When you are on the fence, the final reassurance can come from anywhere. Mine was a photo on Instagram. But that is near the end of this chapter. Let me backtrack a couple of decades. In 1974, I was raped. It happened the Thursday after Memorial Day. I have always grieved during the anniversary week.
Recently I have grown and changed in ways I didn’t think possible. With the dreaded week approaching, I decided I would do something different. I hit on the idea of blogging out the episodes leading up to and after the rape. I was super excited by the project. My therapist suggested maybe I could also find a way of celebrating, use the day to note my changes. I considered diner with my husband, ice cream with friends.
I knew pretty quickly what I wanted to do. Simultaneously the idea was electrifying and terrifying. It was all I could think of, the only action I could imagine taking. Part of me wanted to be talked out of it. I discussed it in private forums with other men in similar situations. My therapist enthusiastically supported it. Then I saw the photo. My trainer, Nick Deacon was visiting Austin and posted it. Behind him was a huge sign that spoke to me. I knew I was planning the right thing.
In therapy you tell your story, say what happened. For me, my history is a fragmented knot culminating in the rape. It’s always been extremely difficult for me to freely speak it. I struggled to dislodge my voice from beneath the shame. Only a few ever knew my secret.
The past few years I have worked on growing out of those restraints. I have an incredible support team that includes my husband, therapist, trainer and friends. Outside of that, the most powerful tool was hearing and reading other men’s stories. I started to recognize a common humanity in men I never dared to compare myself to. From them I learned to extend compassion towards myself.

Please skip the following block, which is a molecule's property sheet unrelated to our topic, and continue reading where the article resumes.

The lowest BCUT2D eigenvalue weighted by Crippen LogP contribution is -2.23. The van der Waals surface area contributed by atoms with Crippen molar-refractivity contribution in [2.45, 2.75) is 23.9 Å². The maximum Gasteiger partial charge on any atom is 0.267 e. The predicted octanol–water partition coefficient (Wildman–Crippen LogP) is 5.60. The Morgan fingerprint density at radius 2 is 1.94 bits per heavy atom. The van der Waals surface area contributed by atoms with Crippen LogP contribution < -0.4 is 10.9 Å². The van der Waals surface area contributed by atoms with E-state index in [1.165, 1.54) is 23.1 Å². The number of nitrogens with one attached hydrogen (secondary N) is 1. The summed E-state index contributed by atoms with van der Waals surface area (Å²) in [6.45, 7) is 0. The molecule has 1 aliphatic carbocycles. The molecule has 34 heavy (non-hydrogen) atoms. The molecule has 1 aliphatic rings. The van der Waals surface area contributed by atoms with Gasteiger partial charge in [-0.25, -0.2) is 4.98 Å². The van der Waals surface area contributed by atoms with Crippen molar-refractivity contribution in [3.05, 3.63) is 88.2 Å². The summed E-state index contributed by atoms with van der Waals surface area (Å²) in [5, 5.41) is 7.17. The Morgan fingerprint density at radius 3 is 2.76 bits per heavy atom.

I executed my plan first thing in the morning. It was simply a post on Facebook: “I was raped last night, 43 years ago. Today I celebrate RESURRECTION”. I expected to feel defiant for a few minutes and then be buried by kitty videos. That isn’t what happened. The response was massive and loving. Over and over people commented on my bravery and thanked me for breaking silence.
The following day, for the first time I identified myself as a Rape Survivor. I felt proud and empowered. To my surprize there is no hint of victim in the title. By outing myself, I was able to completely own my story, to claim publicly my triumph. That sign looming large behind my friend simply read “Live a Great Story”. I can now live mine fully and openly. And there is so much more to come.